HindustanTimes Sat,01 Nov 2014

Bishnoi meets Shah, stalemate on BJP-HJC alliance continues

HT Correspondent , Hindustan Times  Chandigarh, August 19, 2014
First Published: 20:28 IST(19/8/2014) | Last Updated: 20:29 IST(19/8/2014)

The stalemate over the alliance between the BJP and Haryana Janhit Congress (HJC) continued even after HJC leader Kuldeep Bishnoi held a meeting with BJP national president Amit Shah at New Delhi on Tuesday.


Bishnoi presented to Shah his point of view on seat-sharing arrangement for the forthcoming assembly elections during the meeting that lasted for about half-an-hour. It was learnt that Bishnoi and Shah had decided to meet again later this week on the issue.

Both the BJP and HJC had been sticking to their positions on the seat-sharing arrangements, refusing to yield ground to each other. The BJP made its intention clear to rewrite the seat-sharing agreement signed in 2011, now giving only 18 seats out of the total 90, while the HJC was adamant to be an equal partner as was envisaged in the original agreement when it was also decided to project HJC leader Bishnoi as the alliance's chief ministerial candidate.

The two partners were to have their leaders as chief minister for two-years-and-a-half each, in turn.

In alliance with the BJP, the HJC had, in April, contested the parliamentary seats of Hisar and Sirsa and lost both, while BJP won seven of the eight seats it contested.

Even HJC leader Kuldeep Bishnoi lost to INLD's Dushyant Chautala from Hisar, while HJC's Sushil Indora lost to Charanjit Rori (INLD) from Sirsa.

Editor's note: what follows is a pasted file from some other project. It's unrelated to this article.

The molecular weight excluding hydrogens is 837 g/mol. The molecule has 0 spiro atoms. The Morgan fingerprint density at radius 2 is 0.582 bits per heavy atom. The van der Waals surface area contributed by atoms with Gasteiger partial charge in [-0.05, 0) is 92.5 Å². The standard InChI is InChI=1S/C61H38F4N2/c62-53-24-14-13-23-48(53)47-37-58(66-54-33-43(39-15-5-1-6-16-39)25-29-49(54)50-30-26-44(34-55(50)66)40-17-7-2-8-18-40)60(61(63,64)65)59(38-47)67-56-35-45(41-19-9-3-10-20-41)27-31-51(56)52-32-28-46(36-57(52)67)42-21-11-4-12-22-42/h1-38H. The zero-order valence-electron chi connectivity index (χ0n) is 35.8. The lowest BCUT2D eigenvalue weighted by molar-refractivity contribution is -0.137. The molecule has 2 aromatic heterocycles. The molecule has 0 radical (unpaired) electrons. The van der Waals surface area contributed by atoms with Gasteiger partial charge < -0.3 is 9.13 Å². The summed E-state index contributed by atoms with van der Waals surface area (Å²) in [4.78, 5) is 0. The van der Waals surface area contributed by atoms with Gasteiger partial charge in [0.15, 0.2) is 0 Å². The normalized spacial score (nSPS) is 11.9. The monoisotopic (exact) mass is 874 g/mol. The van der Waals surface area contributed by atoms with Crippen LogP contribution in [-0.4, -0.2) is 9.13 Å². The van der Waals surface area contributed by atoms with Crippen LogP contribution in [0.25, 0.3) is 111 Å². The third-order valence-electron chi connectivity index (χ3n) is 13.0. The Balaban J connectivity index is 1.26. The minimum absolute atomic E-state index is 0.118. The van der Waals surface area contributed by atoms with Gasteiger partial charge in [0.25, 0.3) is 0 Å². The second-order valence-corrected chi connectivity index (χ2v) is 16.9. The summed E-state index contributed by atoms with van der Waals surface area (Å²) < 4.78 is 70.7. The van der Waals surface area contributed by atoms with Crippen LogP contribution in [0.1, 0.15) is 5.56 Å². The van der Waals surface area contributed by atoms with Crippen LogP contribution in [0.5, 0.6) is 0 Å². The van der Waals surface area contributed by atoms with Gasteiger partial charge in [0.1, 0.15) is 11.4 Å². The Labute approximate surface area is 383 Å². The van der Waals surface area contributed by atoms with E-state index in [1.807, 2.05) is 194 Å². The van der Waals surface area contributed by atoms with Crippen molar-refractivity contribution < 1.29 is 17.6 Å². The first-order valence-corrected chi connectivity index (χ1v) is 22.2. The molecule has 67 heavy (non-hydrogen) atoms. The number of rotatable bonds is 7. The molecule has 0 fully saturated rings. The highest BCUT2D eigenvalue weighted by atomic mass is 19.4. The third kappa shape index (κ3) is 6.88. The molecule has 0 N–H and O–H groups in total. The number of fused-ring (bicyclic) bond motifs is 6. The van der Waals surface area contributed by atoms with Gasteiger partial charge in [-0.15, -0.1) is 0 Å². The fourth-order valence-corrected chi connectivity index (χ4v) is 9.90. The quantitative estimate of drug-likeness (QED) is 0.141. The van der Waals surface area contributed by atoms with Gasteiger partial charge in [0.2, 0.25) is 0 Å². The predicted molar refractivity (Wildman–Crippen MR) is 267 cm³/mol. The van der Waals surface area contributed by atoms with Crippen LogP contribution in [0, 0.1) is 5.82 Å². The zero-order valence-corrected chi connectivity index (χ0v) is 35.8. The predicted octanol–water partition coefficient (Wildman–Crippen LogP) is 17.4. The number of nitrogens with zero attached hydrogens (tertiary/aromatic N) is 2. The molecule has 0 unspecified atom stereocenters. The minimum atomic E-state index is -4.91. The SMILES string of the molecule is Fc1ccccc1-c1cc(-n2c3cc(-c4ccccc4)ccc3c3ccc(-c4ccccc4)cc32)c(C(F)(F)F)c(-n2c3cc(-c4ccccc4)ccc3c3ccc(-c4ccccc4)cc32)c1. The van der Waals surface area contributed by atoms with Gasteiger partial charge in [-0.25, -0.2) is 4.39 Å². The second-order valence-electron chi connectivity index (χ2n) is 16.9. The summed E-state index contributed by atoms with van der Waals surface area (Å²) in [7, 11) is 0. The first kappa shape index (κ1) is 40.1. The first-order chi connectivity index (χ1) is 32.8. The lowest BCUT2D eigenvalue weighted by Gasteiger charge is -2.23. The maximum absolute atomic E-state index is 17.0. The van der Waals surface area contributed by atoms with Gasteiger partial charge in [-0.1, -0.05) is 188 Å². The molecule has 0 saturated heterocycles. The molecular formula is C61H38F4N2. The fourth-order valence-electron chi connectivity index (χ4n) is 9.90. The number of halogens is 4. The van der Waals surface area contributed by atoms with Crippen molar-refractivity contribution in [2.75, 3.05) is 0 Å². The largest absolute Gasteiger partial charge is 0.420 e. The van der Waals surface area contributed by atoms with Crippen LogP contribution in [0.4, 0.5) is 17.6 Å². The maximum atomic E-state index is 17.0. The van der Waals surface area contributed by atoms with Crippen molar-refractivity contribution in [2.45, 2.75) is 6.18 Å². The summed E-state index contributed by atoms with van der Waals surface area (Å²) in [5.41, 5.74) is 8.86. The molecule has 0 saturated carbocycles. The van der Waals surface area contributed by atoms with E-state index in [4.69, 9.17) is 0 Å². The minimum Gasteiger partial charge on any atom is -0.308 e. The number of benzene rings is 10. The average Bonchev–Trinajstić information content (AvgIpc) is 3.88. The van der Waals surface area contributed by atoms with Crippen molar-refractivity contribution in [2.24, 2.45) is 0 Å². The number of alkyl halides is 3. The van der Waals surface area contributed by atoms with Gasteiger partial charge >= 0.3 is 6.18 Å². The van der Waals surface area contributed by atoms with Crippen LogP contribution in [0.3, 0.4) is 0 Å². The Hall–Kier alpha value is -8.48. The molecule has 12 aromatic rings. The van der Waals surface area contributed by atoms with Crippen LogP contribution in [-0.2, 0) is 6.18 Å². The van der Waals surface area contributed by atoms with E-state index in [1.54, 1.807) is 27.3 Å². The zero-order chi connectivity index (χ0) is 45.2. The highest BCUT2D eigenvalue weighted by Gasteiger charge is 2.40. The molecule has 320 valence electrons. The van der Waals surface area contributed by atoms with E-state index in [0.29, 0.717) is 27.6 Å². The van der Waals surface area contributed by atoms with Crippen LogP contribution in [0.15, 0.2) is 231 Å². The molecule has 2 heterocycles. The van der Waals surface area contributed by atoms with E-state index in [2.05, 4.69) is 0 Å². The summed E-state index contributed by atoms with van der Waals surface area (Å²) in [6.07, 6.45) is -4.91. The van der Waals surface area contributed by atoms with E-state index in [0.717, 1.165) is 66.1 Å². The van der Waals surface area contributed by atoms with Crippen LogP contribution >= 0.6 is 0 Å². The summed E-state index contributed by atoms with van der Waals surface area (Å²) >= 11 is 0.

In the changed political situation after Lok Sabha polls, the BJP leaders lost no time in objecting to the pre-poll truck with the HJC. Initially, the BJP offered 25 seats to the HJC. The figure later came down to 18 and the BJP also refused to give the chief minister's chair to Bishnoi.

Insisting that it was not fair on part of the BJP to change stand now, HJC leaders held that the HJC had already started election work in all the 90 seats.

Neither Bishnoi nor alliance coordination committee chairman Dharampal Malik could be contacted despite repeated efforts.

comment Note: By posting your comments here you agree to the terms and conditions of
blog comments powered by Disqus
more from Chandigarh

New Delhi, 1984. New York, 2014.

In my parent’s bedroom is a framed photo that seems a bit out of place. The small image has an aged yellow tint and displays my father at the young age of 24, standing proudly atop the GB Pant Hospital in New Delhi, India. He looks just as I do now. Tall, skinny, his not-yet full beard kept neatly on the sides of his jaw as he sports a clean pair of glasses and a neat turban matching his shirt. That year (1984), my father was in his medical residency pursuing a specialty in anesthesiology. His eyes shine of dreams of the success that would come from his hard work in the future. However, what could not be captured in the photograph is what my father had seen in that year, 1984. Writes Manmeet Singh Gujral
Copyright © 2014 HT Media Limited. All Rights Reserved